Nancy Oakes
I wasn't even 30 at the time of the original Union Carbide Bhopal disaster, but remember thinking that this was one of the worst things I'd ever heard about in my life. Now I've revisited a slice of that incident here in Animal's People by Indra
Sinha. And what I think is simply the best part of this novel is that now other people who may not have ever known about what happened when this disaster occurred, or those who weren't even born at the time may gain some interest in the topic.

The story is...more
Beth F.
This book was hard for me to get into. It was one of those books that I was content to read while I was physically holding the open book on my lap. But as soon as I put it down to go do something else, I felt no compulsion whatsoever to pick it up again. Something about the way the characters spoke reminded me of Yoda (it was very silly) and the author’s wordplay fell on deaf ears where I was concerned because I don’t speak French, Hindi OR Urdu. Even with the assistance of the glossary at the b...more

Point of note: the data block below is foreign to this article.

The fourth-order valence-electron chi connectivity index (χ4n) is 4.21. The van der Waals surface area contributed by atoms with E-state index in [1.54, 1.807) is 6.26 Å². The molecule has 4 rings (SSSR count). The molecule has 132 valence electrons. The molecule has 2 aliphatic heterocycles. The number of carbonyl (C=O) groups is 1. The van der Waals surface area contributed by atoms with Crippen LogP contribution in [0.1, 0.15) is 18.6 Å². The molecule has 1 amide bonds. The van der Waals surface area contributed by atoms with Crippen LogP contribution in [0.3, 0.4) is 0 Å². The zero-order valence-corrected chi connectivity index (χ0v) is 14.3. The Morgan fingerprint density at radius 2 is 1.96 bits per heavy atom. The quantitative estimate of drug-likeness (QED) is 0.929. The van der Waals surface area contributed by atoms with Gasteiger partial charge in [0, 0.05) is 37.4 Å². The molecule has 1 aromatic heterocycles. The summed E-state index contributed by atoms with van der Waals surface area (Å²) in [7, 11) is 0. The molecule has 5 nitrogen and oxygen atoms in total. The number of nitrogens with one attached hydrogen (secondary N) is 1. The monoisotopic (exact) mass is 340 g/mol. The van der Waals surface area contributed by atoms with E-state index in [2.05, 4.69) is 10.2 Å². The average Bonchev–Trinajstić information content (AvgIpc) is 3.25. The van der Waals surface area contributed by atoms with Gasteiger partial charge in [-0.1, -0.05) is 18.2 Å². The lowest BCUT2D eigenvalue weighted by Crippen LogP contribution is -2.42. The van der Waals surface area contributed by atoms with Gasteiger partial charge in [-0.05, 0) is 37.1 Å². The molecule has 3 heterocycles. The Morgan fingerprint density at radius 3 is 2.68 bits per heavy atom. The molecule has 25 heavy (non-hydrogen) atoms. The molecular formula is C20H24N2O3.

Vanessa
I felt like I was being re-told a the same thread-bare story. Much of what was beautiful about this book felt unoriginal. Oh, look, the crippled narrator is falling in love with an idealistic girl. I bet you $5 he can't have her, but is too noble to do anything else about it, and then is resigned--cheerfully so--about her relationship to another man. What, no bet? Oops.

I bet he rages against his fate and then gratefully accepts it. C'mon, bet me a measly $5. Hosw about $2?